(462e) Hydrogen Production from Biomass Wastes through Ethanol Fermentation and Catalytic Reforming | AIChE

(462e) Hydrogen Production from Biomass Wastes through Ethanol Fermentation and Catalytic Reforming


Chaudhari, V. - Presenter, University of Florida
Abraham, M. - Presenter, University of Toledo
Kim, D. - Presenter, University of Toledo
Swami, S., University of Toledo

Fuel cells use hydrogen to produce electricity. Currently fossil fuels are mostly used to produce hydrogen by catalytic reforming, but there are ongoing efforts to broaden the available resources and also to increase the production yields of hydrogen.

In this project, we used the waste water from various bioprocesses and food industries, which are significant source of polysaccharides, as feedstock for hydrogen production by reforming. The approach can not only provide a viable source of hydrogen but also mitigate the waste disposal cost, thus improving the economy of these industries significantly.

The catalytic reforming of the food-processing waste water at atmospheric pressure gave 50% of theoretical yields. Instead of directly using food-processing waste water which is rather raw source for reforming, ethanol is used for producing hydrogen. Ethanol is thought to significantly reduce the deactivation of catalyst and improve the hydrogen production yield. It is well known that ethanol, if used to produce hydrogen for fuel cells, would be nearly three times efficient than when it is used along with gasoline as a fuel.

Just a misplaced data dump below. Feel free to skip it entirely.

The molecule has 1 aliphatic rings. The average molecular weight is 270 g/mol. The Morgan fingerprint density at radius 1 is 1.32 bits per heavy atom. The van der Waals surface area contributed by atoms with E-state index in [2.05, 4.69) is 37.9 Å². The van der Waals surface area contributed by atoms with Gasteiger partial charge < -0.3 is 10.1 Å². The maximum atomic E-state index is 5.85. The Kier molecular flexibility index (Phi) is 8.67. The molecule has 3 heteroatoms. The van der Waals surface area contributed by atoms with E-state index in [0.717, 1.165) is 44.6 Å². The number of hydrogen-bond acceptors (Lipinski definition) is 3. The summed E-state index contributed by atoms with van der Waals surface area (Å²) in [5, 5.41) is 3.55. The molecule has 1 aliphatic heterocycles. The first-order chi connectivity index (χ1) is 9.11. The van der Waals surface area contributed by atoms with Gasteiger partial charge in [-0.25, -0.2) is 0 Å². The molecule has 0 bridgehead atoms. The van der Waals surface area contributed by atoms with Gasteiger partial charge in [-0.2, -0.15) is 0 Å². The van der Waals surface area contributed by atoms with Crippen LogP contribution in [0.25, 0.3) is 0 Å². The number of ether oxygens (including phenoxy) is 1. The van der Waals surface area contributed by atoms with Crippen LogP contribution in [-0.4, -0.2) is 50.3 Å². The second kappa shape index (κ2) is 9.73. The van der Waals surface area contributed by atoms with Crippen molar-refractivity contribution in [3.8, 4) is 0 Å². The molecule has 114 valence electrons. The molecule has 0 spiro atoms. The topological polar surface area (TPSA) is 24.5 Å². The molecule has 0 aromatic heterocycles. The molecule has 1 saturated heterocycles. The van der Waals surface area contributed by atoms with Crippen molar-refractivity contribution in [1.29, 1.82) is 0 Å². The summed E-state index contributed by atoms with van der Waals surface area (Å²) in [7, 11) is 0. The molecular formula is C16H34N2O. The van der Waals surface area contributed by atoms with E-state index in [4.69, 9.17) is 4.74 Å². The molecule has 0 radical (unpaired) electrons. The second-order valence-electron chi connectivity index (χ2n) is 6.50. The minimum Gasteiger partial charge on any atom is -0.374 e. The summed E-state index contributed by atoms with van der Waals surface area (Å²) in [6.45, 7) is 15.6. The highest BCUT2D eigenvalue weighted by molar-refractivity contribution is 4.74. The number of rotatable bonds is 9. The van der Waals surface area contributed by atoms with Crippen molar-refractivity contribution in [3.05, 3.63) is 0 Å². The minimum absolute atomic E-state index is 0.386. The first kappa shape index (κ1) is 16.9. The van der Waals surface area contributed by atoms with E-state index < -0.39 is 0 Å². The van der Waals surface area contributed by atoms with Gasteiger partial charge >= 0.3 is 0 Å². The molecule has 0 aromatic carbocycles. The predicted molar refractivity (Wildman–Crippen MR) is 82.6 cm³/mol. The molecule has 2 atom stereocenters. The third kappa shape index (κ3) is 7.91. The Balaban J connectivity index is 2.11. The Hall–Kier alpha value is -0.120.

For ethanol fermentation, we used genetically modified Escherichia coli KO11, which is capable of efficiently producing ethanol from all sugar constituents of lignocellulose. One more advantage of using this strain is that it grows at a wide range of temperature and pH and highly acid -tolerant. In this work ethanol is produced from waste water by simultaneous saccharification and fermentation (SSF) using saccharification enzymes such as α-amylase,glucoamylase and ethanol tolerant bacteria E. coli KO11 in 250ml batch processes. This ethanol from renewable resources is then used to produce hydrogen by catalytic reforming at atmospheric as well as high pressures. The effect of using ethanol instead of other hydrogen sources such as xylose, glucose and other sugars on hydrogen production and coking of catalyst has also been studied.